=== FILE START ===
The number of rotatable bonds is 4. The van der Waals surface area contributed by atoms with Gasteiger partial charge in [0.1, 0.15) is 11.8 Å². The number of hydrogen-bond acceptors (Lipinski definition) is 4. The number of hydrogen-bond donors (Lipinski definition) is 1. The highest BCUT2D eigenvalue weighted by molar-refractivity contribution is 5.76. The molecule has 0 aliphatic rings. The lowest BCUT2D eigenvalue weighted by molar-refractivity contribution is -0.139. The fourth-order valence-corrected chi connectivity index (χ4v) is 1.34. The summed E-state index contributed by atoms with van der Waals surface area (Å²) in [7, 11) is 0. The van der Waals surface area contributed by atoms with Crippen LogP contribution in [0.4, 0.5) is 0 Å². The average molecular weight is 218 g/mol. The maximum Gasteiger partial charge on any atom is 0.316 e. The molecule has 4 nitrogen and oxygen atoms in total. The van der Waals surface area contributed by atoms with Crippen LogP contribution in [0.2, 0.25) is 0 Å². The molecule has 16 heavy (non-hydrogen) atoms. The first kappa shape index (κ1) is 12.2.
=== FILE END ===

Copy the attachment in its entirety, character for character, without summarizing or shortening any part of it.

The number of rotatable bonds is 4. The van der Waals surface area contributed by atoms with Gasteiger partial charge in [0.1, 0.15) is 11.8 Å². The number of hydrogen-bond acceptors (Lipinski definition) is 4. The number of hydrogen-bond donors (Lipinski definition) is 1. The highest BCUT2D eigenvalue weighted by molar-refractivity contribution is 5.76. The molecule has 0 aliphatic rings. The lowest BCUT2D eigenvalue weighted by molar-refractivity contribution is -0.139. The fourth-order valence-corrected chi connectivity index (χ4v) is 1.34. The summed E-state index contributed by atoms with van der Waals surface area (Å²) in [7, 11) is 0. The van der Waals surface area contributed by atoms with Crippen LogP contribution in [0.4, 0.5) is 0 Å². The average molecular weight is 218 g/mol. The maximum Gasteiger partial charge on any atom is 0.316 e. The molecule has 4 nitrogen and oxygen atoms in total. The van der Waals surface area contributed by atoms with Crippen LogP contribution in [0.2, 0.25) is 0 Å². The molecule has 16 heavy (non-hydrogen) atoms. The first kappa shape index (κ1) is 12.2.